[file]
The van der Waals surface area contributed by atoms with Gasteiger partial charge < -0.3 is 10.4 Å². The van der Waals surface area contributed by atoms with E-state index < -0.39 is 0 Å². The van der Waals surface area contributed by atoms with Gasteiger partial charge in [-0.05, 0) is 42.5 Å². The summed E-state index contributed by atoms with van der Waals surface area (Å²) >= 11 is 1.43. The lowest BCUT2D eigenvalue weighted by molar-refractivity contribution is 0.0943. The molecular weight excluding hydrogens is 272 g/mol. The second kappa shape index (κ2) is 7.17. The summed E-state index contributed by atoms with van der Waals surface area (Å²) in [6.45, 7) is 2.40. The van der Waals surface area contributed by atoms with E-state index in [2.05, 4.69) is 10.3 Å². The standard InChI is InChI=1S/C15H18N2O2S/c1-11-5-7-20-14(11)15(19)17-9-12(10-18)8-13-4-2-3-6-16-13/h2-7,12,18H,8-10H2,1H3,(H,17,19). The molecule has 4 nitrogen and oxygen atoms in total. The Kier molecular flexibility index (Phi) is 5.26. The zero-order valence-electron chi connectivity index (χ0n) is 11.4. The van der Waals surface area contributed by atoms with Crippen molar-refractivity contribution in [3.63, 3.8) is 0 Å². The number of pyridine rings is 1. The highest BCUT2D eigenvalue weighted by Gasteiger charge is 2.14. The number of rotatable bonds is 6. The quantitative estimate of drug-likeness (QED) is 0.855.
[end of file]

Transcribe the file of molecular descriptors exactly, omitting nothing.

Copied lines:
The van der Waals surface area contributed by atoms with Gasteiger partial charge < -0.3 is 10.4 Å². The van der Waals surface area contributed by atoms with E-state index < -0.39 is 0 Å². The van der Waals surface area contributed by atoms with Gasteiger partial charge in [-0.05, 0) is 42.5 Å². The summed E-state index contributed by atoms with van der Waals surface area (Å²) >= 11 is 1.43. The lowest BCUT2D eigenvalue weighted by molar-refractivity contribution is 0.0943. The molecular weight excluding hydrogens is 272 g/mol. The second kappa shape index (κ2) is 7.17. The summed E-state index contributed by atoms with van der Waals surface area (Å²) in [6.45, 7) is 2.40. The van der Waals surface area contributed by atoms with E-state index in [2.05, 4.69) is 10.3 Å². The standard InChI is InChI=1S/C15H18N2O2S/c1-11-5-7-20-14(11)15(19)17-9-12(10-18)8-13-4-2-3-6-16-13/h2-7,12,18H,8-10H2,1H3,(H,17,19). The molecule has 4 nitrogen and oxygen atoms in total. The Kier molecular flexibility index (Phi) is 5.26. The zero-order valence-electron chi connectivity index (χ0n) is 11.4. The van der Waals surface area contributed by atoms with Crippen molar-refractivity contribution in [3.63, 3.8) is 0 Å². The number of pyridine rings is 1. The highest BCUT2D eigenvalue weighted by Gasteiger charge is 2.14. The number of rotatable bonds is 6. The quantitative estimate of drug-likeness (QED) is 0.855.